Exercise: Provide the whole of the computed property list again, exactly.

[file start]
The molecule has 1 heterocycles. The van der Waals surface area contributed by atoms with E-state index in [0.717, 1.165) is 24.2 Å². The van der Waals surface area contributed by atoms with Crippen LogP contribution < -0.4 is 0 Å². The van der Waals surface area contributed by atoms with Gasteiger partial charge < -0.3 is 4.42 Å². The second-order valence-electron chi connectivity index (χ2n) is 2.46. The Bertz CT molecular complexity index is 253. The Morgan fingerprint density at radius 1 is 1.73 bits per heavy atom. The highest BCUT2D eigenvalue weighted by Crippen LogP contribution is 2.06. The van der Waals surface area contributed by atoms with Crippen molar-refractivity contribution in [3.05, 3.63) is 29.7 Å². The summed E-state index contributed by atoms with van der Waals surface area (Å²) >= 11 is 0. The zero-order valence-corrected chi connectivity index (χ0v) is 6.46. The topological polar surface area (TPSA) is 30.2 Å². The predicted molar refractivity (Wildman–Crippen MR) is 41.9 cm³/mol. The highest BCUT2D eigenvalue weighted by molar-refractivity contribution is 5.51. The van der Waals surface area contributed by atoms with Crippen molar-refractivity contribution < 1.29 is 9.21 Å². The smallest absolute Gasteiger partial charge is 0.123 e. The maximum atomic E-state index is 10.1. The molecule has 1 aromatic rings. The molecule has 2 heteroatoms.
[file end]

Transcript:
The molecule has 1 heterocycles. The van der Waals surface area contributed by atoms with E-state index in [0.717, 1.165) is 24.2 Å². The van der Waals surface area contributed by atoms with Crippen LogP contribution < -0.4 is 0 Å². The van der Waals surface area contributed by atoms with Gasteiger partial charge < -0.3 is 4.42 Å². The second-order valence-electron chi connectivity index (χ2n) is 2.46. The Bertz CT molecular complexity index is 253. The Morgan fingerprint density at radius 1 is 1.73 bits per heavy atom. The highest BCUT2D eigenvalue weighted by Crippen LogP contribution is 2.06. The van der Waals surface area contributed by atoms with Crippen molar-refractivity contribution in [3.05, 3.63) is 29.7 Å². The summed E-state index contributed by atoms with van der Waals surface area (Å²) >= 11 is 0. The zero-order valence-corrected chi connectivity index (χ0v) is 6.46. The topological polar surface area (TPSA) is 30.2 Å². The predicted molar refractivity (Wildman–Crippen MR) is 41.9 cm³/mol. The highest BCUT2D eigenvalue weighted by molar-refractivity contribution is 5.51. The van der Waals surface area contributed by atoms with Crippen molar-refractivity contribution < 1.29 is 9.21 Å². The smallest absolute Gasteiger partial charge is 0.123 e. The maximum atomic E-state index is 10.1. The molecule has 1 aromatic rings. The molecule has 2 heteroatoms.